Upswing in grizzly attacks, black bear encounters not a reason to panic
Bear encounters up, but recent attacks don't signal larger grizzly threat, experts say
It's been a bear-heavy summer in Canada. We've seen them splash through backyard pools to escape scorching heat, break into homes and businesses to bulk up on everything from freshly made pies to whatever can be clawed out of a dumpster. They have even crashed weddings.
Three of the four grizzly attacks in the last two weeks — more than the entire province saw in all of 2014 — were in the East Kootenay region, albeit in natural grizzly bear habitat.
These unlucky hunters were simply in the wrong place at the wrong time, and while none of the attacks were fatal, conservation officers in southeast B.C. and elsewhere are urging vigilance. Short-term upswings in bear attacks happen from time to time, and they usually have some connection to shortages in natural food for bears.
- B.C. bears at risk because of a lack of food, wildlife experts say
- Hungry bears still a nuisance across Canada
"It's a real mixed bag of some of the causes of the attacks this year," said Sgt. Cam Schley of the B.C. Conservation Officer Service. "It's not uncommon to have bears where [the hunters] were, but generally, with this level of complaints, we are seeing an increase in bears.
"There is a higher stress level in bears due to a shortage of natural food supplies and we are seeing bears in areas that are not normal for this time of year."
A hot, dry summer, coupled with an early berry season and a low projected salmon run, has driven hungry bears looking for food — mostly black bears, but grizzlies, too — into residential areas in provinces such as B.C., Ontario and Manitoba.
Beware sweeping claims - but be vigilant
In the context of seasonal natural food scarcity, it makes sense to encourage vigilance, says Steve Primm, conservation director at People and Carnivores in Bozeman, Mont.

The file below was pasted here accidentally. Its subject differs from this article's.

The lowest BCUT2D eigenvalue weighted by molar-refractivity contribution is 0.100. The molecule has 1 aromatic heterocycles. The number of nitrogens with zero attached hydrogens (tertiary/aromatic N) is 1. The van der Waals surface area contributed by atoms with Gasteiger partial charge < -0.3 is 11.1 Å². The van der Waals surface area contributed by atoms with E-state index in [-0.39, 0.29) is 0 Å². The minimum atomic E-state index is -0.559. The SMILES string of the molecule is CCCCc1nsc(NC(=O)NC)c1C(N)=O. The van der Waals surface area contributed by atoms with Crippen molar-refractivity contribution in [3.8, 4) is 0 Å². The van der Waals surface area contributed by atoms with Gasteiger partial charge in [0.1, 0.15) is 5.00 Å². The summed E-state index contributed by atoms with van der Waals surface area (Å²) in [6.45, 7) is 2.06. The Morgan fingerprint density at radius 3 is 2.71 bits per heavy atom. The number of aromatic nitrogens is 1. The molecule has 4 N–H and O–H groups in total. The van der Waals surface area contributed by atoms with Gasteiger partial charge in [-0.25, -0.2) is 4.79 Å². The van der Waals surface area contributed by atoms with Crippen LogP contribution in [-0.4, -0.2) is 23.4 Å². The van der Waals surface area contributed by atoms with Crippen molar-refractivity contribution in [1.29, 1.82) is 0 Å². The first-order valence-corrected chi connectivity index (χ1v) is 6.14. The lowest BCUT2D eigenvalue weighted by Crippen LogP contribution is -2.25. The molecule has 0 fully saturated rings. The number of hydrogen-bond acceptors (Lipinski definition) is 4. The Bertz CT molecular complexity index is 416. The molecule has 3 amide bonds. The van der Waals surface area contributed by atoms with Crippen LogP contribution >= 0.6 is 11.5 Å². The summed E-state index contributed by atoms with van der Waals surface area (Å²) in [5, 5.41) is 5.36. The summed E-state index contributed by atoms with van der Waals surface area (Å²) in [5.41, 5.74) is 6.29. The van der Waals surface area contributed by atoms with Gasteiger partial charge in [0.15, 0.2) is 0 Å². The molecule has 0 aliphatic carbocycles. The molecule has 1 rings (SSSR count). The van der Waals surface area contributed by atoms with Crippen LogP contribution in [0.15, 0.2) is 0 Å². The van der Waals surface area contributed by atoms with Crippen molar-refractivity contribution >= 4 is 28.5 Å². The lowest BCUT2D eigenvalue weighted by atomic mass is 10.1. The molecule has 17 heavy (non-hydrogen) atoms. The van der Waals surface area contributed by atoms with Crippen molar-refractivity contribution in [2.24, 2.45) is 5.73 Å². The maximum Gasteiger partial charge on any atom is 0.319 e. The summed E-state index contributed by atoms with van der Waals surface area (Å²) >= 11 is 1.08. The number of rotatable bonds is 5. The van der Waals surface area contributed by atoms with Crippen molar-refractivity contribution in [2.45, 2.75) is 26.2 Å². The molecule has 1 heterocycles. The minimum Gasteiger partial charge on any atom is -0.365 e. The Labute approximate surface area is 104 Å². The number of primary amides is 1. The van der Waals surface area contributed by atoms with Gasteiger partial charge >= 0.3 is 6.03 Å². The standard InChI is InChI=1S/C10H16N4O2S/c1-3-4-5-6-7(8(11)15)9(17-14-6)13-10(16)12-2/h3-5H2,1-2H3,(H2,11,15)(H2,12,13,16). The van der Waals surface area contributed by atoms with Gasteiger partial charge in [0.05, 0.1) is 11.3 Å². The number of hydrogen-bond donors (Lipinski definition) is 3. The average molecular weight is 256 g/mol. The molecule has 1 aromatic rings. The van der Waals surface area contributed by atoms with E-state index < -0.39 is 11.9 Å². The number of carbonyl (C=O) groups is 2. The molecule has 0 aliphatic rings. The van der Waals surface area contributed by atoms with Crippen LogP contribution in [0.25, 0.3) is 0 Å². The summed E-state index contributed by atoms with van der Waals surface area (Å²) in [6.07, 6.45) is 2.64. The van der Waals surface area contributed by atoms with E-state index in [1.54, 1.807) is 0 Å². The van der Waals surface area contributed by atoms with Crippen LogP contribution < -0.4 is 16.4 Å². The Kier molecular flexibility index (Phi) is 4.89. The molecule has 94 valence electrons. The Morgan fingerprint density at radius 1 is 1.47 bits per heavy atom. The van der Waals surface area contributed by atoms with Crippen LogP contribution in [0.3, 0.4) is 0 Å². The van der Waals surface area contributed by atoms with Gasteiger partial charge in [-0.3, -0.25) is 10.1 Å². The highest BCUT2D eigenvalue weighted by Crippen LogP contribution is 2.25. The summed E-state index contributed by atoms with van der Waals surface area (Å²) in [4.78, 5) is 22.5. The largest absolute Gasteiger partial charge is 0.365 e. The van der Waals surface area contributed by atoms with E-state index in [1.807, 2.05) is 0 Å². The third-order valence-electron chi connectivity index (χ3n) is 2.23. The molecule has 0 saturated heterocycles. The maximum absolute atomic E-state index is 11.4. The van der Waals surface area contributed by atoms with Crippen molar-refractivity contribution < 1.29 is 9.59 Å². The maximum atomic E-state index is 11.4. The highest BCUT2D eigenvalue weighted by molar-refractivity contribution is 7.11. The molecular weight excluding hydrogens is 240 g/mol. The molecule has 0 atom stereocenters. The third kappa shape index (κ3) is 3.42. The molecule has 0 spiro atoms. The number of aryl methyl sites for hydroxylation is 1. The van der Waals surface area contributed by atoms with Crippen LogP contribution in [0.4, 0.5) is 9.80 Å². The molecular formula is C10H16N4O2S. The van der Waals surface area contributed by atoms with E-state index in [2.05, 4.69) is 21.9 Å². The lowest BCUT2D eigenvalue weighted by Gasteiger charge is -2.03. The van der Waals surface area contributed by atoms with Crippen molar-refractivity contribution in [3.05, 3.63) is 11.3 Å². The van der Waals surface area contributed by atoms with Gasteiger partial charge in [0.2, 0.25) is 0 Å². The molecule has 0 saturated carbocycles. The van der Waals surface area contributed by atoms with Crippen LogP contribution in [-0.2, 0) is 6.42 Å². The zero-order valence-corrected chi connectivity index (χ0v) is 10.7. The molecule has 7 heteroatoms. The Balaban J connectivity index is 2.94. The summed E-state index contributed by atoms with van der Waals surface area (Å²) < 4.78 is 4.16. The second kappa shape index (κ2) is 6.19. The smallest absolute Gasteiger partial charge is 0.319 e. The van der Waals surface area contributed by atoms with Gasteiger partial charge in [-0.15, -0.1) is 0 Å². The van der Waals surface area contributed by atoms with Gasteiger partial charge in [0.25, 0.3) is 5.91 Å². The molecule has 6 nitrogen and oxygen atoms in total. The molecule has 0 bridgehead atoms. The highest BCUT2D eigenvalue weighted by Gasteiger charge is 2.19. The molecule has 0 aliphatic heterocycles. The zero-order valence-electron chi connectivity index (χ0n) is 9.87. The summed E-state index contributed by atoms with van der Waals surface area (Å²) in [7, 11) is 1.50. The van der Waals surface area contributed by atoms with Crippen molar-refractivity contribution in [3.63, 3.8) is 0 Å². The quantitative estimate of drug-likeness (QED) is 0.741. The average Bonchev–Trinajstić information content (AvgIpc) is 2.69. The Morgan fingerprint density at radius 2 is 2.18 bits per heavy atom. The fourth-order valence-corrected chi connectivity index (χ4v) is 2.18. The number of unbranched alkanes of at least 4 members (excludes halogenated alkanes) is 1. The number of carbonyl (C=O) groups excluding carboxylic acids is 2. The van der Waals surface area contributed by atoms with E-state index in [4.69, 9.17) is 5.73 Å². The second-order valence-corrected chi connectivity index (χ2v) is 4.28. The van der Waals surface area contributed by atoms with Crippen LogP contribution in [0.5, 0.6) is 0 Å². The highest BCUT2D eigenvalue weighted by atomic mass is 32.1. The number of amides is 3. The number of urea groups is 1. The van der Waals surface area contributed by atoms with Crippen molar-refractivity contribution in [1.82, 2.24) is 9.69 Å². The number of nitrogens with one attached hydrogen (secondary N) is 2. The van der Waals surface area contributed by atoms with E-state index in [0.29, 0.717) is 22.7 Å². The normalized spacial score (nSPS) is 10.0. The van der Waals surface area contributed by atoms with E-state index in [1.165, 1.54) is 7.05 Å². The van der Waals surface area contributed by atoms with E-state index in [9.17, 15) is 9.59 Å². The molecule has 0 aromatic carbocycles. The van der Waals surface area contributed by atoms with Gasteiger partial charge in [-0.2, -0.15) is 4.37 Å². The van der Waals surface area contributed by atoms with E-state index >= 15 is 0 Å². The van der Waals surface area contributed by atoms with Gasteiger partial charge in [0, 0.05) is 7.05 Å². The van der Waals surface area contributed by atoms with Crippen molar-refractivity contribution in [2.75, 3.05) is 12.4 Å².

However, the seasonal food shortage is no reason to start making unfounded claims, he says.
While periodic food shortages play a role in bear-human conflicts, to extrapolate beyond that would be unfounded based on the evidence we have, say the experts.
Messages on safety during a rise in seasonal encounters can be delivered without implying that bears on the whole are behaving in some new way, or that there are too many bears, or any other unfounded inferences, Primm says.
"We get year-to-year fluctuations," said Frank Ritcey of WildSafeBC, a non-profit that works with B.C. Conservation Foundation. "There's nothing there to tell me there's a larger conflict trend or some plot by the grizzly bear union. The normal berry supply isn't there, but that's not to say they're all starving to death."
Opportunity to teach
Bears will jump at any opportunity to eat, which can often make headlines when it leads them to our backyards. But bear experts also jump on the opportunity to use those incidents to educate us on bear safety.
"There's no better time to remind people to be careful than when events are fresh in their minds," said Primm.
Ritcey jumps at the opportunity to educate readers on bear safety.
"We've had a few incidents, but there are a whole bunch of things people can do to stay safe when they are in bear country, and all of B.C. is bear country," he said.
A large percentage of bear maulings in North America are precipitated by dogs that are off leash, he says. It is more often the case than incidents where hunters are in close proximity to bears protecting a kill.
"Dogs chase bear and then bear chases dogs, and where do the dogs go? Straight back to their master."
But don't just take his word for it, Ritcey says – watch the bear video he shot in B.C. grasslands of two dogs that were off leash in bear country.
"What's interesting to note is how fast [the bear] turns on the dogs and chases them," Ritcey explains.
A three-year study of 92 black bear attacks across North America showed that over half of them involved a dog off leash in a rural setting, according to bear researcher and former University of Calgary professor Stephen Herrero.